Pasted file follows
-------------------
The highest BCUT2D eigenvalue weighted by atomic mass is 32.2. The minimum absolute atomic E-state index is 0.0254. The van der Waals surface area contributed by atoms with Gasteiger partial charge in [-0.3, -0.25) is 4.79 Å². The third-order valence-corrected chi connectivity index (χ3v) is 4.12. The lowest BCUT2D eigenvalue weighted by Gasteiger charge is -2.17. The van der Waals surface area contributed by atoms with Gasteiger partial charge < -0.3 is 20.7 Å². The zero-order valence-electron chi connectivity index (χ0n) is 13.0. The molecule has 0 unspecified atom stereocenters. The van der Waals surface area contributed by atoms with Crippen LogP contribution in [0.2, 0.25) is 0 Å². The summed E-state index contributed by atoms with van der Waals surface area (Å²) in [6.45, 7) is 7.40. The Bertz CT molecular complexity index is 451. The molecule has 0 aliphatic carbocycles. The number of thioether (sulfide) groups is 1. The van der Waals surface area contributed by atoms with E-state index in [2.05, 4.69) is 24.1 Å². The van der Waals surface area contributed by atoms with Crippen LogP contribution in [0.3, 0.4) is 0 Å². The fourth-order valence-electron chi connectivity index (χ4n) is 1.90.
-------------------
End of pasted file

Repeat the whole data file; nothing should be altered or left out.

The highest BCUT2D eigenvalue weighted by atomic mass is 32.2. The minimum absolute atomic E-state index is 0.0254. The van der Waals surface area contributed by atoms with Gasteiger partial charge in [-0.3, -0.25) is 4.79 Å². The third-order valence-corrected chi connectivity index (χ3v) is 4.12. The lowest BCUT2D eigenvalue weighted by Gasteiger charge is -2.17. The van der Waals surface area contributed by atoms with Gasteiger partial charge < -0.3 is 20.7 Å². The zero-order valence-electron chi connectivity index (χ0n) is 13.0. The molecule has 0 unspecified atom stereocenters. The van der Waals surface area contributed by atoms with Crippen LogP contribution in [0.2, 0.25) is 0 Å². The summed E-state index contributed by atoms with van der Waals surface area (Å²) in [6.45, 7) is 7.40. The Bertz CT molecular complexity index is 451. The molecule has 0 aliphatic carbocycles. The number of thioether (sulfide) groups is 1. The van der Waals surface area contributed by atoms with E-state index in [2.05, 4.69) is 24.1 Å². The van der Waals surface area contributed by atoms with Crippen LogP contribution in [0.3, 0.4) is 0 Å². The fourth-order valence-electron chi connectivity index (χ4n) is 1.90.